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Pharma brands must think first about patients’ lives, then how their products can improve those lives

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Brian Fox, as global leader, Marketing & Sales practice, Pharmaceuticals & Medical Products, McKinsey & Company, as well as a member of Google’s Healthcare Advisory Board, has advised many pharma companies as they transition towards digital platforms. He shares some insights with Viveka Roychowdhury

As a social psychology major, what are the major social issues which shape the buying decisions of a patient/ consumer/ caregiver when they need to make buying decisions regarding pharma and medical products and services?

Brian Fox

I think it’s very important that when thinking about the decisions people make about their medications we don’t imagine those decisions to be isolated from the rest of the lives that people live.  As an example, people aren’t specifically hoping to modify the progression of their rheumatoid arthritis when they decide on a particular drug, they’re looking to be able to pick up their child without pain. People aren’t specifically hoping to reduce the duration of their acne, they’re hoping to be more confident when seeing their peers, or more attractive in their photos on social media. Pharma brands must think first about the lives of their patients and the experiences they’re having. Then, they need to focus on how their products can improve those lives and enhance experiences.  The 3Ds of the book are all about this – discovering what truly matters in people’s lives; designing experiences that are enhanced through the relationship a person has with the pharmaceutical company; and delivering those experiences consistently and excellently.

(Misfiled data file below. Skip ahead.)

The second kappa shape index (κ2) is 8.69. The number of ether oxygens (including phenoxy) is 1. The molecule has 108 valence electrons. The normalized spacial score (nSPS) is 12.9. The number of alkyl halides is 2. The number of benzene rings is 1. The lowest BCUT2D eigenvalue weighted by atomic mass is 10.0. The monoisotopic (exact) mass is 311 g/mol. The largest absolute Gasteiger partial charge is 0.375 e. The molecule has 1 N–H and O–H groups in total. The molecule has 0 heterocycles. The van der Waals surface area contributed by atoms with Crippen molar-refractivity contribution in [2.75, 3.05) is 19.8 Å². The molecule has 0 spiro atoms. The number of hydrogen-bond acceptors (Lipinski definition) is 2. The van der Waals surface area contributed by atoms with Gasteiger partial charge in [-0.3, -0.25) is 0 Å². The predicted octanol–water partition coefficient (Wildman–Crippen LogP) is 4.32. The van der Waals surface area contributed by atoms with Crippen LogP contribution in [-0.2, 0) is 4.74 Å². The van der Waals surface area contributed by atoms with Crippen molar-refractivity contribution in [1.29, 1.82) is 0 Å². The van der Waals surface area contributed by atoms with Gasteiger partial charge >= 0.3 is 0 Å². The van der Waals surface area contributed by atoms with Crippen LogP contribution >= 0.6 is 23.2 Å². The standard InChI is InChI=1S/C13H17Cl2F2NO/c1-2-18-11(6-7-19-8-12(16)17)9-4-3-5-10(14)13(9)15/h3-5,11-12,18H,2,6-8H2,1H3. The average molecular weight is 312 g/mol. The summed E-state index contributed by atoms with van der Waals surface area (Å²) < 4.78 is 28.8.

How does digital health fit into this framework?

People are not digitally connected and oriented when they’re living the rest of their lives and then someone different when handling their health. The same behaviours that we observe in other domains (e.g., retail, travel) bleed directly into healthcare. That’s why 1 in 20 Google searches are now health-related (a number that has grown steadily, by 15 per cent a year, for the past five years), or why there’s now 8.2 billion views of health-related YouTube videos each year. People are reaching for the same tools and sources when seeking insight on an appliance or a medication. The rise of health-related apps and wearables helps accelerate that trend.

What are the hallmarks of a successful digital health marketing platform and strategy? Which markets, from a geographic and socio-economic point of view, have similarities to India?

A successful digital health strategy starts with the patient and physician, understands (or discovers) what motivates them to make decisions as they do, designs new experiences that fit in with and enhance the experiences of those decision-makers and then delivers those experiences consistently and superbly.  That’s why we named our book, Pharma 3D, after Discover, Design and Deliver, which are the three keys to marketing in the digital age. There are a handful of brands that have done this exceptionally well. In the book, we profile Pfizer’s BeLive and P&G’s Intimate Words campaign in Mexico.  Each of these markets has some similarities to the India market.  The opportunity to design and execute unique experiences, however, is not limited by geography – there are clear benefits in every part of the world.

How can digital marketing help organisations extract better performance across the value chain? Can you illustrate with some examples.

First, it’s important to emphasise that we shouldn’t think of digital marketing as distinct from other types of marketing. In today’s digital age, patients, physicians and other healthcare stakeholders are interacting far more through digital channels. As a result, marketers (if they want to connect to these decision-makers) need to be far more fluent in the same digital channels, tools and technologies. That said, there is a clear role for traditional media and engagement channels. The key is for execution across all channels to be complementary with one another. Making that happen starts with having a deep understanding of the behaviours and drivers of decisions amongst patients and physicians and designing innovative experiences based on those behavioural insights. Companies that do that see steadier sales growth and more predictability in their supply chains. Retailers like Burberry and Williams Sonoma have really benefitted from their digital investments. Burberry’s sales growth is twice that of its average peers.  That type of performance has great benefits enterprise-wide.

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